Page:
David has a BA from Colgate University, a PhD in Sociology from Boston College, and a law degree from the University of Virginia. He practices with the law firm of Buck, Toscano & Tereskerz, Ltd. He is a former member of the Charlottesville City Council, a former mayor, and presently serves as a Delegate in the Virginia General Assembly, having recently been elected as minority leader in the House of Delegates.
Susan Davis White

Susan has practiced almost exclusively in the family law area for over 30 years.  Since 2004 she has concentrated her practice on collaborative family law and in 2008 she stopped taking any case that seemed to be headed toward litigation out of her belief that no one, especially the children, will benefit from a judge making decisions about what is best for a family.  She has successfully completed over 90 collaborative cases.  In the majority of these cases she believes that the couples learned to communicate with each other more productively, focusing on the future well being of their family rather than their past problems.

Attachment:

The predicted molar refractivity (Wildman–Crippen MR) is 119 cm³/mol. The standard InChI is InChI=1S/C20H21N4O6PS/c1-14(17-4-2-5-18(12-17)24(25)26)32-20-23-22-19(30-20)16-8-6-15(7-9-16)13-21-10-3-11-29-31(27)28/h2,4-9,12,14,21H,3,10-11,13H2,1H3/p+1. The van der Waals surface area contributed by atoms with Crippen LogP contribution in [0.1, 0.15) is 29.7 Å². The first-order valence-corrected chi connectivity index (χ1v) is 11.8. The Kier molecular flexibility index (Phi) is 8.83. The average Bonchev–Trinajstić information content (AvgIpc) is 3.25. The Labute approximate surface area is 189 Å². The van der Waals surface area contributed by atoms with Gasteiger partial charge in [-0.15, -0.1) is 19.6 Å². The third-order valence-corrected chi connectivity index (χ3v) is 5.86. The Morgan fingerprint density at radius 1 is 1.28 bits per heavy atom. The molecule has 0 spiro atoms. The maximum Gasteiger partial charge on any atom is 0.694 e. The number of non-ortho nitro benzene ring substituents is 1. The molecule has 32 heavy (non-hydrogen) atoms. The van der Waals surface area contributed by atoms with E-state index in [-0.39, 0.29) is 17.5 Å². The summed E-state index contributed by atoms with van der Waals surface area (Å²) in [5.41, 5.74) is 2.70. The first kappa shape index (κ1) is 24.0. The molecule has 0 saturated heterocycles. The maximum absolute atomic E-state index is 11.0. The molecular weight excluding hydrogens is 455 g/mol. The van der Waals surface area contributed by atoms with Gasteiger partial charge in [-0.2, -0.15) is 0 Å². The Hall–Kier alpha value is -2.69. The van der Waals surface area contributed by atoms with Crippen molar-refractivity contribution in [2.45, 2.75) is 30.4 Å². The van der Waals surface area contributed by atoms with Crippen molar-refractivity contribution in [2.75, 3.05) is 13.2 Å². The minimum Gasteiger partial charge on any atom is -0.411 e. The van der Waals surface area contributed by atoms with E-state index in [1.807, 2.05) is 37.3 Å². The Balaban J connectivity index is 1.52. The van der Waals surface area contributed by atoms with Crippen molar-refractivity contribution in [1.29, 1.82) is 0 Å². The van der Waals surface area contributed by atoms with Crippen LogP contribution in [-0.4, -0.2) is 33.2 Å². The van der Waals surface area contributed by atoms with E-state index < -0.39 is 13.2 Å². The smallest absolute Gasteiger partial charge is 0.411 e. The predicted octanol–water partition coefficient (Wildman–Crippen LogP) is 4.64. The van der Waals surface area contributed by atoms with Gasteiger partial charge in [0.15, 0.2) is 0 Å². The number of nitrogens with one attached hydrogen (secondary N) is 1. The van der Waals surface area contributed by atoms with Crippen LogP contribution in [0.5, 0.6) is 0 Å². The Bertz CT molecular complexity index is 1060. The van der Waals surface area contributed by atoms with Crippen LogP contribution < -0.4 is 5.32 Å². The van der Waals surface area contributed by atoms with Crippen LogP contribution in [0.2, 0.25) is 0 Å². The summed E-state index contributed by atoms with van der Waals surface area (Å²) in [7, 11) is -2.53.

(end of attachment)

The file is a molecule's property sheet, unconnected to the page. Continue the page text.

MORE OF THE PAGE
Susan has a BA from George Washington University, a MA from Northeastern University and a JD from the University of Virginia. 
Lynn Bradley